By Tyler Stevens, The Young Folks
Not far into Trouble With The Curve, Clint Eastwood kicks over a table and grumbles at it in his old man way, “B***h.” First time screenwriter Randy Brown and first time director Robert Lorenz probably thought nothing of it on the set, nor in the process of editing. But it’s the most memorable moment of this film. That’s not only a statement on how forgettable this good-hearted sports-drama venture is, but it’s a testament to the wonderful irony that is Clint Eastwood talking to an inanimate piece of furniture. People will laugh in theaters across America when the film opens on September 21, I guarentee it. Trouble WIth The Curve follows Clint Eastwood’s Gus Lobel, an aging scout for the Atlanta Braves who suffers from a poor relationship with his daughter and ailing eyesight. When sent down to North Carolina to scout an up-and-coming hitter, his daughter tags along, forcing them to try to make amends, and scout out players together.
There’s talent at play in the cast of this film, and that’s an odd thing for me to comprehend. Each and every one of the leading players in this movie has been in fantastic movies (even Timberlake, i.e. The Social Network) and I have to question the attraction each and every one of them had to this Lifetime movie-esque script that seems to stuff as many cliched plotlines into one hour and fifty minutes as it possibly can. First off, we have the living legend, the hottest thing in the news nowadays it seems after he talked to a chair at the RNC, Clint Eastwood. While Eastwood is fine in the film, and it’s often funny just to see the grumpy way in which he composes himself, his character isn’t much beyond grumpy old man. The same is said for the serious, determined, business-like woman with hidden daddy issues that Amy Adams plays, and I’m not sure Timberlake had more than one dimension in his character at all. The good thing, however, about all these characters, is the fact that they are all elevated 100% beyond Lifetime movie-level bad because there’s geuninely great actors in the roles here, you even have John Goodman showing up. Why? No clue, but he’s there, and he’s good. Adams, Eastwood, and Timberlake are all good too, as they usually are, but it’s the flat characters and dialogue that really drag them down. However, they manage to keep them up more than other actors probably could. If there’s one thing fantastic about Trouble With The Curve, it’s the casting agent.
I’ve already hinted at my issues with the plot here, but now I’ll spell them out for you.Trouble With The Curve seems to have trouble with telling a story that we haven’t seen before, so instead, it takes about four or five that we have seen before, cuts them to down to the essential, or just bare bones, moments and hands it to us with an uninteresting visual palette. The stories presented here include: dealing with a deceased spouse/mother, father-daughter estrangement issues, a straitlaced girl meets a wild card guy, an old man facing retirement, and an underdog baseball story. These plots are all ones that we have seen before, and we know how they go. It’s actually incredible that Trouble With The Curve hits each and every story beat for each one of them and manages to still make it feel like nothing consequetial has really happened by the end of this movie.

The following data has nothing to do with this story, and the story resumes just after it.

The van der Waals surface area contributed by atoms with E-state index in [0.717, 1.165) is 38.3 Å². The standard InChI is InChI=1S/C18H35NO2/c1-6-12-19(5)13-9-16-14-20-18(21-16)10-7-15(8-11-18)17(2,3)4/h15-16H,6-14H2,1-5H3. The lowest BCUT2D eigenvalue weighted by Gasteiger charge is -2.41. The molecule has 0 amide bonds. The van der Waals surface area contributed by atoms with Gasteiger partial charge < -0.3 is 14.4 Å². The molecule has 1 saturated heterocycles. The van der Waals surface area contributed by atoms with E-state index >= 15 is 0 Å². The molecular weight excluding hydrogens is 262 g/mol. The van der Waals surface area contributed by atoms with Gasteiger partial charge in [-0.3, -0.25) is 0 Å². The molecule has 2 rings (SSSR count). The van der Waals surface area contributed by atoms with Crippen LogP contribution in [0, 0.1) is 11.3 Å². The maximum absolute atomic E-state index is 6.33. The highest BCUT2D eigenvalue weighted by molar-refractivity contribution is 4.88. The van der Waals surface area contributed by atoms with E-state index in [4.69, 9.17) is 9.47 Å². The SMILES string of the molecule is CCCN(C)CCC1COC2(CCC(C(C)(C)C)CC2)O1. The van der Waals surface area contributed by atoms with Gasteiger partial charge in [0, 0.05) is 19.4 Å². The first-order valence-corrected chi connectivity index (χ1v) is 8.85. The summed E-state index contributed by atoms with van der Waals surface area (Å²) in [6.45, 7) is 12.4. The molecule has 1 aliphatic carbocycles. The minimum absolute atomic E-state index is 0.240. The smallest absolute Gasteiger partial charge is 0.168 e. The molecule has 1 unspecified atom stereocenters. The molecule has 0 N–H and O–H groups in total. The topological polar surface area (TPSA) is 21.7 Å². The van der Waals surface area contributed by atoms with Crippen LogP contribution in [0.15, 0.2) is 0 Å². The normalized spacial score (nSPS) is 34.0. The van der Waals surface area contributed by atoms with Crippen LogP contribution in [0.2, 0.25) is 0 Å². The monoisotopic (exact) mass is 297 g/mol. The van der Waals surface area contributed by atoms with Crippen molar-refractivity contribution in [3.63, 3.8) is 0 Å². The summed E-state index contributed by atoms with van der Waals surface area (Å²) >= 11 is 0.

Unfortunately, paired with a weak story is a rather weak script, with flat dialogue that even the talented actors at the helm of their characters can’t heighten. In the end, Trouble With The Curve won’t go down as the worst movie of the year, and it certainly won’t get anywhere near the best. It’ll just be kind of there, unacknowledged, and not particularly special. Just show me Clint talking to a chair again.
FINAL GRADE: ★★★★ (4/10 stars)
FINAL SAY: Though elevated by talented actors in the leading roles, Trouble With The Curve is a sappy melodrama weighed down by flat dialogue and a multitude of cliched story-lines.
This article was first published in The Young Folks.
Tyler is 14 years old and lives in Southern California. His passion has always been for film. He’s been reviewing movies for over a year-and-a-half now under the title “Movie Kid Reviews” on his Facebook and is thrilled to now be part of The Young Folks team. Whenever he’s not doing schoolwork, Tyler is probably at the movies, reviewing one he just saw. His hobbies include acting, screenwriting, directing, debating, and mock trial. His goal in life is to be a writer-director. You can contact him at firstname.lastname@example.org.